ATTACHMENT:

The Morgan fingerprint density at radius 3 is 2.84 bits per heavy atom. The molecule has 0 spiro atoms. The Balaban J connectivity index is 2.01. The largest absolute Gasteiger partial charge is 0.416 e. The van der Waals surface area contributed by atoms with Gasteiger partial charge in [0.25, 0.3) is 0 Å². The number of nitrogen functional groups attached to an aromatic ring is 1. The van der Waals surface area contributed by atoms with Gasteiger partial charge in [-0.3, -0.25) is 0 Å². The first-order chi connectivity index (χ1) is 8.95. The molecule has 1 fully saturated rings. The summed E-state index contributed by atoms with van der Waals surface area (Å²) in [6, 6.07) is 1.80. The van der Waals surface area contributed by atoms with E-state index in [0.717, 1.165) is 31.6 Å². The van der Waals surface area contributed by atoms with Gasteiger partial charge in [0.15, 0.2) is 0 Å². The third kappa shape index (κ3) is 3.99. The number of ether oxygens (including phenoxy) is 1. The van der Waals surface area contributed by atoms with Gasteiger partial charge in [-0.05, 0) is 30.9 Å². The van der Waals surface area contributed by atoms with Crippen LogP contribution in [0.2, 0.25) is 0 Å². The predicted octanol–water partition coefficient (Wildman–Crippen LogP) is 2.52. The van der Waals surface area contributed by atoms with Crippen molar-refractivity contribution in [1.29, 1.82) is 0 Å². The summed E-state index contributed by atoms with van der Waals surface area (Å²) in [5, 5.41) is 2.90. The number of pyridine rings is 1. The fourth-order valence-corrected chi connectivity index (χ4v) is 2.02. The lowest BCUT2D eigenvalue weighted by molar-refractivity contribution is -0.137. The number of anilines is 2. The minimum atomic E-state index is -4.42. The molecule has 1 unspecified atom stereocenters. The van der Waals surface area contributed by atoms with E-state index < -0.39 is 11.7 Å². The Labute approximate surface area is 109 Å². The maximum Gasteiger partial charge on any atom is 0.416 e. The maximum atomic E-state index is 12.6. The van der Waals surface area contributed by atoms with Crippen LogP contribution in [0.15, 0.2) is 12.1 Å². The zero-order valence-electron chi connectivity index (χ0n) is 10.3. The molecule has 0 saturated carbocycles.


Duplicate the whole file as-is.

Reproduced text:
The Morgan fingerprint density at radius 3 is 2.84 bits per heavy atom. The molecule has 0 spiro atoms. The Balaban J connectivity index is 2.01. The largest absolute Gasteiger partial charge is 0.416 e. The van der Waals surface area contributed by atoms with Gasteiger partial charge in [0.25, 0.3) is 0 Å². The number of nitrogen functional groups attached to an aromatic ring is 1. The van der Waals surface area contributed by atoms with Gasteiger partial charge in [-0.3, -0.25) is 0 Å². The first-order chi connectivity index (χ1) is 8.95. The molecule has 1 fully saturated rings. The summed E-state index contributed by atoms with van der Waals surface area (Å²) in [6, 6.07) is 1.80. The van der Waals surface area contributed by atoms with E-state index in [0.717, 1.165) is 31.6 Å². The van der Waals surface area contributed by atoms with Gasteiger partial charge in [0.15, 0.2) is 0 Å². The third kappa shape index (κ3) is 3.99. The number of ether oxygens (including phenoxy) is 1. The van der Waals surface area contributed by atoms with Gasteiger partial charge in [-0.05, 0) is 30.9 Å². The van der Waals surface area contributed by atoms with Crippen LogP contribution in [0.2, 0.25) is 0 Å². The predicted octanol–water partition coefficient (Wildman–Crippen LogP) is 2.52. The van der Waals surface area contributed by atoms with Crippen molar-refractivity contribution in [1.29, 1.82) is 0 Å². The summed E-state index contributed by atoms with van der Waals surface area (Å²) in [5, 5.41) is 2.90. The number of pyridine rings is 1. The fourth-order valence-corrected chi connectivity index (χ4v) is 2.02. The lowest BCUT2D eigenvalue weighted by molar-refractivity contribution is -0.137. The number of anilines is 2. The minimum atomic E-state index is -4.42. The molecule has 1 unspecified atom stereocenters. The van der Waals surface area contributed by atoms with E-state index < -0.39 is 11.7 Å². The Labute approximate surface area is 109 Å². The maximum Gasteiger partial charge on any atom is 0.416 e. The maximum atomic E-state index is 12.6. The van der Waals surface area contributed by atoms with Crippen LogP contribution in [0.15, 0.2) is 12.1 Å². The zero-order valence-electron chi connectivity index (χ0n) is 10.3. The molecule has 0 saturated carbocycles.